Minnesota History: Building A Legacy

Cutting-Edge Exhibit for Tech-Savvy Students

Mock-up of Dakota tipi in the “Then Now Wow” testing area at the
Minnesota History Center.

Then Now Wow

When students step into “Then Now Wow” in late 2012, they will enter an exhibit like no other ever created. Our state’s rich history will spring to life while students, for the first time, will experience a twenty-first century field trip designed just for them.

“I think it’s going to revolutionize the field trip,” said Wendy Jones, Head of Museum and Education Programs at the Minnesota History Center.

Instead of being told to put away their handheld technology, students will use it as an integral part of the exhibit. Exhibit developers are now researching the best way for students to use a tool like a smart phone or an iPad to enhance the “Then Now Wow” experience (the exhibit's working title was "Our Minnesota").

Technology will also allow teachers to use elements of the exhibit before the field trip begins and after it ends. 

“We’re taking this step not just because it’s cool, but to take the best of what technology has to offer, so we can really promote learning for students,” said Kate Roberts, Senior Exhibit Developer at the Minnesota History Center.

With $2.5 million from the Arts and Cultural Heritage Fund, the Minnesota History Center is creating “Then Now Wow” and also traveling exhibits to extend its reach to all corners of the state. The exhibit is being designed primarily for schoolchildren and incorporates the advice of dozens of teachers who participated in focus groups on the project.

While exhibits are always created with students in mind, Roberts said “Then Now Wow” will capture the attention of this new generation which learns in a whole new way.

Today’s schoolchildren have been dubbed “digital natives.” They have grown up using the internet, video games and cell phones. They prefer to learn in a social, collaborative way that encourages them to ask questions and think critically.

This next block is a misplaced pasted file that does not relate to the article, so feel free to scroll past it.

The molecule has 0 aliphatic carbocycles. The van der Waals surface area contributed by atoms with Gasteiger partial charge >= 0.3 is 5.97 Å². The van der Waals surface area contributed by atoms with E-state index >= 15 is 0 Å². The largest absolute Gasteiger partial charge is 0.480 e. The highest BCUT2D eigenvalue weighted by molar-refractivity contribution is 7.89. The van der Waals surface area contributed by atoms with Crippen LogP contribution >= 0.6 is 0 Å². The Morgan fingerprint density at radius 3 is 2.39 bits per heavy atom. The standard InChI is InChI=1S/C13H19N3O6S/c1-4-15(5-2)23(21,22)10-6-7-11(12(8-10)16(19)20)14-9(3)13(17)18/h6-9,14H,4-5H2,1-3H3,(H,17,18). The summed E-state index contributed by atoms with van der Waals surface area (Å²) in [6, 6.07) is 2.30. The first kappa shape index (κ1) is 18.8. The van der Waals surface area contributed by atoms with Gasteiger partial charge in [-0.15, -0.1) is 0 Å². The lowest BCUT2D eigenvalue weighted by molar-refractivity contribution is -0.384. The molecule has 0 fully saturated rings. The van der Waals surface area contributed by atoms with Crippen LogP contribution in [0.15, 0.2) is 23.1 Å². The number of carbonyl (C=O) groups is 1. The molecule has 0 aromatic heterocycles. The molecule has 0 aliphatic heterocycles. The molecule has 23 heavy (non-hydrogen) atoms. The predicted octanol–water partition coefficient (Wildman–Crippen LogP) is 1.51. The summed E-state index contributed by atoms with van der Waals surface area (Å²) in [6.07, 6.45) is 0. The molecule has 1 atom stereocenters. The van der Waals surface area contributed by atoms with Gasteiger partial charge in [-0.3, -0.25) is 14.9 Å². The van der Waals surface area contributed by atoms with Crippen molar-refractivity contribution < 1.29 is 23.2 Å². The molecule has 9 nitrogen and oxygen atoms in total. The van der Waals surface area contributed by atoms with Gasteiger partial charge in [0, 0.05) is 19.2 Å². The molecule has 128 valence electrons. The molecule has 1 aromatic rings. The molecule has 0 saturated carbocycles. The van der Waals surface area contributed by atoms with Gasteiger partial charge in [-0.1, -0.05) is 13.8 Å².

“How do today’s students think, how do they process information, how do they use the tools provided to them?” Roberts said. “We are so completely focused on that student audience.”

While some staff studies the best way to incorporate technology, others have already decided how the exhibit will be laid out.

Visitors to “Then Now Wow” will travel to three distinctive areas of our state.

  • The Prairie
    In 1873, newlyweds Gro and Ole Rollag left Norway for a new life in Rock County, MN. A replica of a sod house in “Then Now Wow” is based on their home.  Visitors will imagine a pioneer family huddling in the 12x16 foot space for an entire winter. Inside a full-scale tipi, visitors will encounter multimedia magic. Poet Bobby Wilson will deliver Dakota history in an engaging slam-poetry style.
  • The Forests
    Visitors will step into the shoes of a miner in the early 1900s. They’ll descend into an Iron Range mine, don headlamps and search for veins of ore. They’ll walk a path of stepping stones across the Mississippi River. They’ll become clerks and American Indians inside a fur post, each bartering for the best deal.
  • The Cities
    The story of the Twin Cities will be told aboard a streetcar “traveling” from the Capitol to downtown Minneapolis. At stops along the way, streetcar windows will open onto various historical scenes.  At University and Marion, the sound of a Tommy gun will introduce the story of a Dillinger gang member gunned down by St. Paul Police at that intersection in 1934.

“Then Now Wow” supports the state history standards and complements what students are learning in Northern Lights, Minnesota’s history textbook.

Students who visit “Then Now Wow” will begin their field trip long before they set foot inside the History Center. Exhibit staff are developing an online component students and teachers can use in the classroom to prepare for the exhibit. The mobile application being developed will allow students to download elements of “Then Now Wow” to bring home with them, extending the field trip long after it’s over.

“It's about how kids today like to learn instead of trying to force them into a mold that no longer exists,” Jones said.

See Project Details

This site is updated regularly with descriptions and data related to Legacy projects funded through the Minnesota Historical Society by the Legacy Amendment's Arts and Cultural Heritage Fund (ACHF).
Further information about the use and impact of all Legacy Funds can be found on the Minnesota Legislative Coordinating Commission's Minnesota's Legacy site.